Help Your Child Improve Reading Comprehension

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Are your kids comprehending what they read? Because if they aren’t, you need to know how you an help your child improve his reading comprehension. And you need to know how to help them at home. Especially over the summer.

Some kids don’t stop when they’re confused, they just keep going! (Aaah!) I had 5th graders who were proficient at faking it. Since I always let my students choose their own books, I couldn’t know the plot of every book. But, even if you haven’t read the book, it’s possible to do a sniff test and see if your kids are really understanding what they read. Here’s how.

Quick Reading Comprehension Check (even if you haven’t read the book)

1. Skim — even a chapter or two. Ask your child about the part you skimmed. Do you remember what happened when ________? Why did ____________ do _______________? 2. Listen for confusion clues. Phrases like . . . “I forget.” “It’s hard to explain.”

Help My Child Improve Reading Comprehension

The most important thing you want your children to understand is that good readers know if they don’t understand. If your child does not have a movie in his or her head about the story — then they’re aren’t comprehending. I KNOW WHEN I DON’T UNDERSTAND.

reading comprehension
Teach your child what to do if he/she doesn’t understand.

If you don’t understand you should: 1) stop and use a reading strategy, 2) get help, or 3) decide if the book isn’t at your reading level and pick a different book (as long as picking a different book isn’t an avoidance strategy that is used every time.)

KEEP READING: Specific reading comprehension strategies to help your child

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  1. Great tips here! I’m a big fan of reading with my child over the summer (and during the school year!). Even if your kid is too old to be read “to”–as mine is–you can still enjoy a book together. Take 20 minutes to read together as a family, and talk about what you read. Visit the library together. Go to your local bookstore. Even though my daughter is 18 and has her own pocket money, she knows I’ll always buy her books!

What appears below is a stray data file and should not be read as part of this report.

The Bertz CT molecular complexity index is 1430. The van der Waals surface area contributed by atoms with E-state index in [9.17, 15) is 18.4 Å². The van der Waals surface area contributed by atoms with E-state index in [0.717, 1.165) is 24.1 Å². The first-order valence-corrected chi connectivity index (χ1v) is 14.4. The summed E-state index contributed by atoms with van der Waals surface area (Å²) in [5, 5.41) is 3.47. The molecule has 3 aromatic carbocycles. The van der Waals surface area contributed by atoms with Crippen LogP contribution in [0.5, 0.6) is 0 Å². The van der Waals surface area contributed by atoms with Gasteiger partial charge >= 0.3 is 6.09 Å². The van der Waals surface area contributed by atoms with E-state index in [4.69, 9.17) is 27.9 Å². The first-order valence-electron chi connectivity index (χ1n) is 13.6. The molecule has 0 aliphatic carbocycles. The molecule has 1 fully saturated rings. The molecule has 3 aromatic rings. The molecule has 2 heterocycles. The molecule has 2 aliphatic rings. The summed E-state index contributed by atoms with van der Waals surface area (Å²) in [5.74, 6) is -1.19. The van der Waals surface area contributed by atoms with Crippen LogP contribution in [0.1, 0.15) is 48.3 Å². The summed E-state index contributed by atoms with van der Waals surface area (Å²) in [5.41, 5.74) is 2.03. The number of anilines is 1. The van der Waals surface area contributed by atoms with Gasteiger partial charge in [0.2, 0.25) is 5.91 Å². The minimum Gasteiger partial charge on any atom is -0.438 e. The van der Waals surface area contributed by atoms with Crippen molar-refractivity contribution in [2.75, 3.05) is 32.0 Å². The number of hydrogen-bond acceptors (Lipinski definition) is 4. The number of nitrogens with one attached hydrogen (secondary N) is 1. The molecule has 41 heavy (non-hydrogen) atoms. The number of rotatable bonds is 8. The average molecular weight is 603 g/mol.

2. My middle child, PickyKidPix, is a proficient reader but she has trouble with complex plot lines like flashbacks (like When I Reach You) different narrators (like From the Mixed up Files of Mrs. Basil E. Frankweiler), and too many characters to keep track of their relationships (like The Westing Game).

    Usually she will complain loudly about Not Getting the Book and it’s a good sign to switch books. Her teacher said to try The Westing Game maybe 6 months later, but we’ll see. There are plenty of books that keep her attention so maybe we’ll save these more complex ones for middle school.

    I find it helps just to ask them to tell me what’s going on. Or ask what a particular vocab word means. This helps them to understand what they don’t understand. Nice post! Such an important topic!

  3. Great article. This is very interesting to me because I plan on homeschooling my daughters but have worried a bit about making sure they are learning right. I look forward to reading the next section.

  4. Super post! This is straight forward and very helpful. I’ll be sharing this in a few places today. I look forward to your next post.

  5. So true that it’s equally important that kids understand the text they are reading. Deciphering the words is just half the battle.

    I love the tip that kids need to understand that they don’t understand. That seems so obvious but that kind of metacognitive understanding doesn’t always come naturally to kids, and they need parents and teachers to model and teach what not understanding looks like.